Research in Microbial Safety of Food and Environment


Research Highlights (summary of some recent projects):

Our interdisciplinary research program in microbial food safety runs in collaboration with US FDA, USDA, Tennessee Department of Health, Shelby County Health Department (SCHD), industry, major US and International Universities, and departments within the University of Memphis. Several MPH and doctoral students are involved in these research projects.  

Food Safety and Neighborhood Food Systems in Urban Environment

The microbial community structure of retail foods available in areas with higher food insecurity and low socioeconomic status (SES) may differ significantly from high SES areas. Since the microbial ecology of foods may be associated with the potential presence of pathogens, a comprehensive evaluation of the microbiota of foods sold at retail stores from different SES areas is important to understand the potential risk of getting foodborne illness resulting from consumption of such foods. We used Next Generation Sequencing (NGS) of the 16S rRNA genes as well as culture-dependent methods to evaluate the bacterial community of selected foods procured from retail outlets located at different SES areas. In addition, metabolic pathways associated with the detected bacterial communities were also inferred from 16S rRNA sequences. We found that foods from stores in low SES areas were found to contain higher bacterial counts and a differential microbial composition as compared to stores in high SES areas. Our NGS data revealed that foods from low SES area stores contained a different bacterial composition compared to high SES area stores. Moreover, microbial metabolic pathways also differed in foods procured from stores in low SES as compared to stores in high SES areas. These differences in the microbial composition of foodborne bacteria may expose populations living in different socioeconomic conditions and food access to differential risk of contracting foodborne illness. Find our work here: Food Research International 2018; 105:29–40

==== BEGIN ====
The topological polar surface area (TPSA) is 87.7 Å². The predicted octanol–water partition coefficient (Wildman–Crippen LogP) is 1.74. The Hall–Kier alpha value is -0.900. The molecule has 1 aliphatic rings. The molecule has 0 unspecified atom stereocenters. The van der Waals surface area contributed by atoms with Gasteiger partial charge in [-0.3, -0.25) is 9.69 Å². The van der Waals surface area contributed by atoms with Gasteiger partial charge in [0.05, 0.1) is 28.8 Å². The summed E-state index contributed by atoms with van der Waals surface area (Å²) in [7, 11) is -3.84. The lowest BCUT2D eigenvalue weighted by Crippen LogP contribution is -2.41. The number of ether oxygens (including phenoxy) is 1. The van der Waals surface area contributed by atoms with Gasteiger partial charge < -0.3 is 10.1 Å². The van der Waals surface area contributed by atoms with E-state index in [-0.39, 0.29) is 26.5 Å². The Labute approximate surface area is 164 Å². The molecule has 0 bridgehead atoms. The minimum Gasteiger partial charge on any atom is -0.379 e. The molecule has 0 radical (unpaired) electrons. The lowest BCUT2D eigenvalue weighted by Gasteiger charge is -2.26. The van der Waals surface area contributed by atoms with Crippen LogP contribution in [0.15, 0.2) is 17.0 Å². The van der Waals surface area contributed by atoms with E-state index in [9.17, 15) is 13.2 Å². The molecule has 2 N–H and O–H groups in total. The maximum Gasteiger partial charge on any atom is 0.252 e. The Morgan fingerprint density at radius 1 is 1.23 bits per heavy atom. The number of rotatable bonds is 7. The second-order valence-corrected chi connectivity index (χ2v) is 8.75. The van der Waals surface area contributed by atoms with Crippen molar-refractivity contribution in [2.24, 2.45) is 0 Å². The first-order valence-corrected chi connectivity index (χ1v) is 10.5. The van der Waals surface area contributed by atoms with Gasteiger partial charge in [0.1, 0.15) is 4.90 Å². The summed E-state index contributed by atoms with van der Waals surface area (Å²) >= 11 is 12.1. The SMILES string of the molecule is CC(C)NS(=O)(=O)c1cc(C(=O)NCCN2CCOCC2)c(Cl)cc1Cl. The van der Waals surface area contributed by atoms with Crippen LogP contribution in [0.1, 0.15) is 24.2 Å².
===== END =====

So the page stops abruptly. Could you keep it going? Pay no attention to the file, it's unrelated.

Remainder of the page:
A short video featuring our research

Application of Microbiome Research in Public Health

Dissemination of pathogens/infections and human health risks and molecular epidemiology of multi-drug resistant pathogens 

With the advent of the advanced Next Generation Sequencing (NGS) technologies, it is possible to visualize the unseen diversity of microbial pathogens inhabiting in the environment surrounding us. In one of such projects, we collaborated with a Memphis-based investigative journalist and accessed the “microbial cleanliness” of the large fitness centers around Memphis metropolitan area. Check the news coverage here: The first round of our findings including the bacterial diversity from gym surfaces is reported in International Journal of Environmental Research and Public Health 2014, 11(12), 12544-12561. In an extension of this project, Dr. Banerjee’s group has recently reported the prevalence of multi-drug resistant (MDR) methicillin-resistant Staphylococcus aureus (MRSA) in indoor surfaces, and the molecular characterization of a MRSA type (CC59) found for the first time in the US. This is reported in the American Journal of Infection Control 2016, 44(12):1681-1683.